Use Linux and get good grades? Read on to learn how Linux helped one student with a major school project.
This article is not intended to be an OpenGL tutorial or introduction. There are people far more competent in this area than myself, and they have written a number of articles and even books about this subject. Also, even though the project discussed in this article was written and built mostly using Xinside's OpenGL, it is not my intention to discuss the superiority of any of the Linux OpenGL ports or implementations over another. This article tells a cool story about using Linux, and I thought it was worth contributing to the Linux community.
“And, thus,” the professor concluded, “Instead of working on perfecting our home-made ray-tracer—something we have been doing for years—this semester, we'll start something new. You will have to build a 3D, network-capable tank game using OpenGL. You'll be in teams of two or three students. For that, you'll use the RS/6000 workstations we have here, and we'll give you an introduction to OpenGL.”
My ears! They could not believe what I had just heard. As a student in Computer Engineering at the Polytechnical School of Montréal and a computer graphics fan with a good background in ray-tracing, I had been waiting for years to be advanced enough in my studies to be able to take that course in advanced computers graphics. That semester I had finally been able to take the difficult 4th year course, and I had just heard, to my immense disappointment, that instead of working with a ray-tracer and producing high-quality ray-traced pictures, I would have to work on OpenGL. My morale was not high, and fear was making its way along my stomach as I realized I knew a lot less about OpenGL than about ray-tracing. But as one LinuxDoom aficionado would put it: “Armed solely with my Linux Box and my OpenGL Beta product, I plunged into the hostile mass of GL intrinsics, prepared to fight with every last GLfloat variable I had.”
More seriously, OpenGL is a graphics library designed from the start as a hardware-independent interface to be implemented on many different platforms. It uses a client-server approach, similar to the X client-server approach, to provide display of graphics primitives on the chosen windowing system. The server sends commands to the client, and the client displays them.
On X-capable Unix workstations, OpenGL has an extension to the X server named GLX. You can run your OpenGL program on one computer and display it on another, but it requires that the server machine has the needed OpenGL libraries and that the client has the GLX extension. Since those two packages usually come together, this means that both the server and client must be “OpenGL-capable”.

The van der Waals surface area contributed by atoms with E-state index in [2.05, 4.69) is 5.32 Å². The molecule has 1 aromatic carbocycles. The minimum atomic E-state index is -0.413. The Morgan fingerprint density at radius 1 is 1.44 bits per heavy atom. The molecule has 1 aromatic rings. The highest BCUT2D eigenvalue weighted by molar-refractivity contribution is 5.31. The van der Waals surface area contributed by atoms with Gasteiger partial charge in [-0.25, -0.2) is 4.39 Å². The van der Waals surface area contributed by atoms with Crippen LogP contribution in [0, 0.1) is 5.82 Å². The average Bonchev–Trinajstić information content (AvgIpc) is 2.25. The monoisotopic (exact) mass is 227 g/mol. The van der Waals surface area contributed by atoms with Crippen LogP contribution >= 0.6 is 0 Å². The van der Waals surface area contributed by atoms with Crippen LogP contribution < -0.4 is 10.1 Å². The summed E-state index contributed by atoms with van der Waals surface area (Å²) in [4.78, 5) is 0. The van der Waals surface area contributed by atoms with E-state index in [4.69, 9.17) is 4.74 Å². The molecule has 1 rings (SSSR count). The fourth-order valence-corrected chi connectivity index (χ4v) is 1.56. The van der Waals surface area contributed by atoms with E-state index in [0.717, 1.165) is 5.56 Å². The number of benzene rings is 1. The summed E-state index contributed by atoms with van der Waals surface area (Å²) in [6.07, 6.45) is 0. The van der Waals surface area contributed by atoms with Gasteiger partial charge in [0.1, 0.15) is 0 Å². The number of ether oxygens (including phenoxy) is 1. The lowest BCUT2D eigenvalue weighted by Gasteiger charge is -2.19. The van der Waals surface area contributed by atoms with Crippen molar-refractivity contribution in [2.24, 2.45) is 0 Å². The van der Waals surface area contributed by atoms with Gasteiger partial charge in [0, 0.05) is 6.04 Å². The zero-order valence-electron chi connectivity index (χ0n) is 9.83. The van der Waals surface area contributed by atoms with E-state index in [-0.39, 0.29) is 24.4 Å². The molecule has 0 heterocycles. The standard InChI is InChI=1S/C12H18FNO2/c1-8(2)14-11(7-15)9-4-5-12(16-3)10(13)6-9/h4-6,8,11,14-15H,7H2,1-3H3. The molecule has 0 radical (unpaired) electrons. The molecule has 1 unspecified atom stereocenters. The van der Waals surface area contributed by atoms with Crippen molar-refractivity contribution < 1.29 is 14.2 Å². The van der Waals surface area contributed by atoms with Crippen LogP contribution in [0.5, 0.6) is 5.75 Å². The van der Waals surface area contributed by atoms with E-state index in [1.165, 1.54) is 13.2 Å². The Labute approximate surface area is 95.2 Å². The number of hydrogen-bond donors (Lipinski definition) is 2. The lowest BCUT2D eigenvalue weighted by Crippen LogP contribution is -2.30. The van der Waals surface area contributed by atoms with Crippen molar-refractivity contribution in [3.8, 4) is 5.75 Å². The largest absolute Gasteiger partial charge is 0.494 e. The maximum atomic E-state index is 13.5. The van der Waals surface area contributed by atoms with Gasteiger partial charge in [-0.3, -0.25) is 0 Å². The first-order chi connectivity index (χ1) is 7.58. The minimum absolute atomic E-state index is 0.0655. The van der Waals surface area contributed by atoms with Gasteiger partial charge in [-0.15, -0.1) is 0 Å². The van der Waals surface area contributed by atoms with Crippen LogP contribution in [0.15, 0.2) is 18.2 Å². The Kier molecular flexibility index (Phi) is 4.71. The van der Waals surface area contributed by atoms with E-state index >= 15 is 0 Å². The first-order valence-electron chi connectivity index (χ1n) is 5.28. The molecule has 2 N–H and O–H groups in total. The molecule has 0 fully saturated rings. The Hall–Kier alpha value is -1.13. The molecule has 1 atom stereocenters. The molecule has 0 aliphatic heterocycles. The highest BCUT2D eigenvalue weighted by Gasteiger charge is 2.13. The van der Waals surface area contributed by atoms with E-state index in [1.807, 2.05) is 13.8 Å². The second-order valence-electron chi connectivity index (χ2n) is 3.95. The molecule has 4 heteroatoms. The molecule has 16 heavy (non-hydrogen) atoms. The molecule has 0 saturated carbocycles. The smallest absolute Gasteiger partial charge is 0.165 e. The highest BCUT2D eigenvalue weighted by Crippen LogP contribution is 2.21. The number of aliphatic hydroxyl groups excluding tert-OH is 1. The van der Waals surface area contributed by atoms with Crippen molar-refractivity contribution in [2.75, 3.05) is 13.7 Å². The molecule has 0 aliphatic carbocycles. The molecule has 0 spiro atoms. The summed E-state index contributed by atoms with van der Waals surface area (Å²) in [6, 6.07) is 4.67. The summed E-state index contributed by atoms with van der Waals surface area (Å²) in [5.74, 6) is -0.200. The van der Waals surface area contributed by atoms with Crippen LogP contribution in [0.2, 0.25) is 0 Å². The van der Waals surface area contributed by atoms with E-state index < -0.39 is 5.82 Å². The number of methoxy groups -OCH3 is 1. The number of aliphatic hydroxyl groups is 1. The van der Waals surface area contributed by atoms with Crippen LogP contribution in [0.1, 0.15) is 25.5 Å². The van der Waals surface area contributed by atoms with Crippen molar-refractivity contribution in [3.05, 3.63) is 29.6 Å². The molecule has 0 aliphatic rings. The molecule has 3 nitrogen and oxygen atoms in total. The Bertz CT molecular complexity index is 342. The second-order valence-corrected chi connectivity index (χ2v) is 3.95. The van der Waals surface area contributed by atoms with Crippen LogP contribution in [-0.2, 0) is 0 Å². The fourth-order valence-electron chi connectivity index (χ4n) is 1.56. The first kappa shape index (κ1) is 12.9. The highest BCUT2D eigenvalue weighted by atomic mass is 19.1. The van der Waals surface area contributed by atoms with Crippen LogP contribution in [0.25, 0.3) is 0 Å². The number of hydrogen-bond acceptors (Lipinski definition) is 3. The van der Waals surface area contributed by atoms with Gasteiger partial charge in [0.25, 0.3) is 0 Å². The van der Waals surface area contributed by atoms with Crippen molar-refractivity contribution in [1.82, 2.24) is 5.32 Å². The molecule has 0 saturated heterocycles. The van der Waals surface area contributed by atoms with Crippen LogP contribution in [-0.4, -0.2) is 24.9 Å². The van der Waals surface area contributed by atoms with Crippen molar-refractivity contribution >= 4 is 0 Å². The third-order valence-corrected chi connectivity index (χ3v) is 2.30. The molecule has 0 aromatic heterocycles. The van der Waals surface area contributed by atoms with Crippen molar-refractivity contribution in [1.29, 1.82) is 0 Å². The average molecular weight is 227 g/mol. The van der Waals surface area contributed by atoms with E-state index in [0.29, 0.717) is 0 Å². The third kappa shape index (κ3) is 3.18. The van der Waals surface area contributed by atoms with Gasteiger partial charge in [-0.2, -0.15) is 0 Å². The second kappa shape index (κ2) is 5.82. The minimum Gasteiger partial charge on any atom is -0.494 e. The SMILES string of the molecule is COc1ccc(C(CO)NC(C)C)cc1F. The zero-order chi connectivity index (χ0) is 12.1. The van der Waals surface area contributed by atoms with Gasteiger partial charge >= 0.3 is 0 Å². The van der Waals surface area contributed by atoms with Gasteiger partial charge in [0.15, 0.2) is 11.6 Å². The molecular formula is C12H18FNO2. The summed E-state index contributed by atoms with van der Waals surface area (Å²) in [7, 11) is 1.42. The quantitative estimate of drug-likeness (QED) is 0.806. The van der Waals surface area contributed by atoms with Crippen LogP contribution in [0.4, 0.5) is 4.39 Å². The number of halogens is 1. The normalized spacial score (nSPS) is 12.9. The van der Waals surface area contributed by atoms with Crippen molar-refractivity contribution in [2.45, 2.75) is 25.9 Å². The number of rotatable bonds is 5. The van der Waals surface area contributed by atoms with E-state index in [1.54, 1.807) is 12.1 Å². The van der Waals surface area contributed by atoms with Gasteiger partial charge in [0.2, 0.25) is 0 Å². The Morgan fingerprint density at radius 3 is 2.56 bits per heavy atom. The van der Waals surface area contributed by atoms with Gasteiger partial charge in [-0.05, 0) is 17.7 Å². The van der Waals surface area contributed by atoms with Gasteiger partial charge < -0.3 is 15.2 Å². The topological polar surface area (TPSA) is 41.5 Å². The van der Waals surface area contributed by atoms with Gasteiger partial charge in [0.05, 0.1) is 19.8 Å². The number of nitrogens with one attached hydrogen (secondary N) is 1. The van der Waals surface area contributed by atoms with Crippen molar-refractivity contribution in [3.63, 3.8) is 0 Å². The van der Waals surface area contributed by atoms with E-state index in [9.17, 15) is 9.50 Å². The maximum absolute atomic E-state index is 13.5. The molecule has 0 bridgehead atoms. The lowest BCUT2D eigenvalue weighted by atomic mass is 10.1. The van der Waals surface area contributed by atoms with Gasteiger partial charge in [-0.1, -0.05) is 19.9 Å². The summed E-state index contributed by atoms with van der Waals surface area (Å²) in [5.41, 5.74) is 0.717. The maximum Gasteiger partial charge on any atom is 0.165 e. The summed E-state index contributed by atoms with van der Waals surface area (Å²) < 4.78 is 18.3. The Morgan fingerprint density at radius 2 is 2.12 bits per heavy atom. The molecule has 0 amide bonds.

In short, OpenGL is capable of displaying simple geometric objects, showing orthogonal and perspective projections, performing back face removal, doing shading and anti-aliasing, and applying textures to objects. If you want to do something complex—like display a car or a plane—you have to build those objects yourself, and use OpenGL to render them the way you like.
On Linux, to my knowledge, you have the choice of several commercial implementations and one free implementation:
Xinside's and Metrolink's OpenGL ports for Linux, each of which requires that you install its own X server to provide the GLX extension and generally higher performance.
Portable Graphics, whose product runs directly on XFree86.
Brian Paul's Mesa library, which is GPLed and available for free, but has no GLX extension. It's impressive and affordable.
My personal experience was that the product I was using (Xinside's OpenGL second beta, and later, the final product, which was even faster) was of very high quality. It was faster and more compatible than Mesa. Speaking about commercial applications running on a free operating system is a sensitive and slippery issue, especially when there are freely available equivalents (Mesa) and even more so when you happen to find yourself very (or at least more) satisfied by a commercial tool. I found Mesa to be an impressive piece of software, but Xinside's OpenGL beta was noticeably faster and more OpenGL-compatible, since it is a true OpenGL implementation.
So, here I was, a few days later, in front of an RS/6000 workstation, writing the first few lines of code of that soon-to-be tank game and wondering if it was going to run on my Linux box. You see, I had subscribed to Xinside's OpenGL beta program a few months before as a means to remotely run OpenInventor from my Linux box, and thus, I found myself with an OpenGL-capable Linux computer. Later that same day I went home—while my Linux box was retrieving the sample code by FTP—and got ready to compile it under Linux.
The project we were building was using a freely available auxiliary library named libaux. “Fine,” I thought, and I FTPed its source code from the RS/6000 lab and compiled it on my Linux box. It's also available from ftp.sgi.com under the OpenGL sub-directory, along with all the examples from the OpenGL programming guide. With a lot of hope and increasing excitment I got ready to start the sample code and...it crashed, generating a panic file and killing the X server.
The team later figured that this problem was caused by a small bug in the Beta OpenGL release I was using which caused it to misbehave when using a color-indexed color mode and single-buffering. The program, however, ran fine as soon as I switched to use RGBA (for Red, Green, Blue and Alpha) color mode—it even ran slightly faster than on the older RS/6000 workstations we were using!
Granted, those RS/6000 were basic entry-level workstations, and their age (about two years), combined with poor 3D hardware accelerated video cards, proved they were no real match for my P133 with its Matrox Millennium (although OpenGL on Linux only provided software 3D acceleration). For someone who has been used to “This hot stuff runs on workstations—W-o-r-k-S-t-a-t-i-o-n-s—don't even think about running it on your home PC!” this OpenGL on Linux experience was like a dream come true.